Progressive senator attacks president over firing of Preet Bharara, while former US attorney writes cryptic tweet alluding to past corruption inquiry
The progressive senator Elizabeth Warren accused Donald Trump of firing a prominent prosecutor to install “cronies” , warning on Sunday of “a massive fight” in the Senate over his picks for new US attorneys.
On Saturday, Trump fired Preet Bharara, the US attorney of the southern district of Manhattan, where the prosecutor had pursued corruption cases against members of both the Republican and Democratic parties. In November, Bharara met with Trump and his nominee for attorney general, Jeff Sessions, and said he had “agreed to stay on” after conversations with both.
But on Friday afternoon, Sessions abruptly ordered 46 prosecutors, nearly all appointees of Barack Obama, to resign “effective immediately”. Bharara refused to resign and was fired, saying in a brief public statement: “One hallmark of justice is absolute independence, and that was my touchstone every day that I served.”
On Sunday, Bharara wrote a message, tantalizing in its apparent implications but lacking any detail, on the former US attorney’s newly active personal Twitter account. “By the way, now I know what the Moreland Commission must have felt like.”
The Moreland Commission was created to investigate corruption in New York state government but was abruptly shut down by Governor Andrew Cuomo in 2014. At the time of his dismissal, Bharara was overseeing separate corruption investigations into the staffs of Cuomo and the New York mayor, Bill de Blasio.
New presidents typically replace the appointees named by their predecessors, but not since 1993 has a new administration done so in such a rapid, sweeping fashion. And late on Saturday, an official speaking on condition of anonymity told the Associated Press that the sudden dismissal of Bharara was preceded by an unusual phone call from the White House to the prosecutor’s office.
On Thursday, the president’s secretary called Bharara, who declined to take the call because the justice department has strict rules about communications between presidents and prosecutors. Bharara told Trump’s secretary he could not speak directly with the president.
The White House has declined to comment on why Trump fired Bharara after asking him to continue in his role. Warren seized on this ambiguity, tweeting on Sunday that Trump “talked a big game about getting corruption out of gov[ernment]. But he wants a bunch of tame prosecutors who won’t investigate him.”
“Preet Bharara had authority over Trump Tower,” Warren wrote, noting the US attorney’s jurisdiction over Manhattan, the Bronx and Westchester, New York. Trump “called him directly, breaching protocol”, Warren continued. “24 [hours] later he was asked to resign.”
“More GOP & Dems respect Preet Bharara as a fearless prosecutor who stands up to both parties & Wall Street. I guess that’s why Trump fired him,” she said, before drawing a comparison to Trump’s decision to fire Sally Yates. The president fired Yates, who was acting attorney general in the first weeks of his administration, after she refused to defend his executive order limiting travel, and after she warned Trump that his national security adviser had misled the White House about conversations with Russia’s ambassador.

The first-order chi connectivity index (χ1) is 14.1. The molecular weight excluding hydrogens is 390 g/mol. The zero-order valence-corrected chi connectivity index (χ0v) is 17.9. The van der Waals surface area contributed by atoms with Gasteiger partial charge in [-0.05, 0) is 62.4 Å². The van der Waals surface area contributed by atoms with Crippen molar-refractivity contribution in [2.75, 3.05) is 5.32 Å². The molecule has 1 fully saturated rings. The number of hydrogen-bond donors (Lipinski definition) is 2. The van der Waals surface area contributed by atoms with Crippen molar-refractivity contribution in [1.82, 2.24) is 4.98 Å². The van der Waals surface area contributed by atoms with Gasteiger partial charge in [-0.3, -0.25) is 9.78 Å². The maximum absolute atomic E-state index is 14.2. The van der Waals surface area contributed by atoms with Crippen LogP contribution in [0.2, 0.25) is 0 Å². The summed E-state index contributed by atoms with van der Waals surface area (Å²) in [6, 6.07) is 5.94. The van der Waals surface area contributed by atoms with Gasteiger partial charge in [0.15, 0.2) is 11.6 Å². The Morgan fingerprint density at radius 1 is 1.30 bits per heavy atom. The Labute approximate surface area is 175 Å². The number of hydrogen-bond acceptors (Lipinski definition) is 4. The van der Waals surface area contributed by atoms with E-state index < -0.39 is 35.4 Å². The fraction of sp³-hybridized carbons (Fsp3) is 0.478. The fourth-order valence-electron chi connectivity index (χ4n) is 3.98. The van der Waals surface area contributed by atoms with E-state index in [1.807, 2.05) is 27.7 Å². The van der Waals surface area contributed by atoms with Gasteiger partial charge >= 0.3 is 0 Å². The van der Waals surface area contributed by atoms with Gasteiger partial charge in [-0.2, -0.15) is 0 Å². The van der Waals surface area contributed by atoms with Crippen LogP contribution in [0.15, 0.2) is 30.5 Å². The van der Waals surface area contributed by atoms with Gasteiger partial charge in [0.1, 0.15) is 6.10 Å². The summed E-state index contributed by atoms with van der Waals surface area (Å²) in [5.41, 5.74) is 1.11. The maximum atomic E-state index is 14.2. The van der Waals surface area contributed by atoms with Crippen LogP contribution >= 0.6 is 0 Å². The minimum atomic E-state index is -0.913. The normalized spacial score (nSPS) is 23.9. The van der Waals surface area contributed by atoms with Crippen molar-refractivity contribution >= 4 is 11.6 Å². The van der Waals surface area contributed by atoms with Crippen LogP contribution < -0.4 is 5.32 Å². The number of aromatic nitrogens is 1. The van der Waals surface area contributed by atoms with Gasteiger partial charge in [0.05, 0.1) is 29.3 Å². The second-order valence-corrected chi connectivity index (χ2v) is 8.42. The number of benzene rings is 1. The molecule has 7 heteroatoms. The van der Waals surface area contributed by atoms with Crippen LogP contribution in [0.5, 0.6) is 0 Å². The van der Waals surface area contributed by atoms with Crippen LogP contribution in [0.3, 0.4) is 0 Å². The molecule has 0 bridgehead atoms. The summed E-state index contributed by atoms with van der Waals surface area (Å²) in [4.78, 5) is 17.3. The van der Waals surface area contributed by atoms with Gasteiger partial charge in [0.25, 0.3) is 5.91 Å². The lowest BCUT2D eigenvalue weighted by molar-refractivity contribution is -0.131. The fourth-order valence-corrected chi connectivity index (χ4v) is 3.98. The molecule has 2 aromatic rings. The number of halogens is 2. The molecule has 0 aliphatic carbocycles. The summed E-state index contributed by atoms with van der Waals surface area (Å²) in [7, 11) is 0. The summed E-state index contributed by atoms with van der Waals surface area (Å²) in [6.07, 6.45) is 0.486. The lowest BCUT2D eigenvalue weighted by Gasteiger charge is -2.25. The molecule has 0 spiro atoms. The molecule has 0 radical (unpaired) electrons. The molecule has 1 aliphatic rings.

<figure class="element element-video" data-canonical-url="https://www.theguardian.com/us-news/video/2017/jan/31/sally-yates-sacked-donald-trump-foretold-she-would-stand-up-to-a-president-video" data-short-url="https://gu.com/p/5zqgx" data-show-ads="true" data-video-id="3148984" data-video-name="Sally Yates, sacked by Donald Trump, foretold how she would stand up to a president - video" data-video-provider="C-SPAN"> <video data-media-id="gu-video-58902175e4b0f1550c0dab04" class="gu-video" controls="controls" poster=""> </video> <figcaption><a href="https://www.theguardian.com/us-news/video/2017/jan/31/sally-yates-sacked-donald-trump-foretold-she-would-stand-up-to-a-president-video">Sally Yates, sacked by Donald Trump, foretold how she would stand up to a president</a></figcaption> </figure> <figure class="element element-tweet" data-canonical-url="https://twitter.com/PreetBharara/status/841000145630175232"> <blockquote class="twitter-tweet"><p lang="en" dir="ltr">By the way, now I know what the Moreland Commission must have felt like.</p>— Preet Bharara (@PreetBharara) <a href="https://twitter.com/PreetBharara/status/841000145630175232">March 12, 2017</a></blockquote> </figure> <p>Warren said the president “wants people like AG Sessions, a loyalist who lied to the Senate about meeting with the Russians”, alluding to Sessions’ <a href="https://www.washingtonpost.com/world/national-security/sessions-spoke-twice-with-russian-ambassador-during-trumps-presidential-campaign-justice-officials-say/2017/03/01/77205eda-feac-11e6-99b4-9e613afeb09f_story.html?utm_term=.e1b56cbb59ce">failure, under oath</a>, to disclose his own conversations with the ambassador. </p> <p>“You can’t fire the rule of law,” Warren wrote. “You can’t shut down ongoing investigations by career prosecutors.”</p> <p>“The Senate confirms US attorneys. And you’re not replacing real prosecutors with cronies [with]out a massive fight,” she added.</p> <p>Despite Warren’s threats, she and fellow Democrats have little hope of ceating a major Senate battle over US attorney nominations. The party in control of the Senate needs only a simple majority to approve nominations, and<a href="https://www.nytimes.com/interactive/2017/01/31/us/politics/trump-cabinet-confirmation-votes.html"> few Republicans have broken ranks</a> on any of the president’s cabinet picks.</p> <p>Bharara’s office had also opened an investigation into Fox News over a possible failure to inform shareholders of multimillion-dollar settlements with female employees who had accused Roger Ailes, the former CEO, of sexual harassment. </p> <p>Over his seven years as US attorney for the southern district, Bharara earned the nickname “the sheriff of Wall Street” for his work presiding over high-profile cases on financial hacking and insider trading, as well as cases involving JPMorgan Chase, Toyota and the billionaire investor Steven Cohen,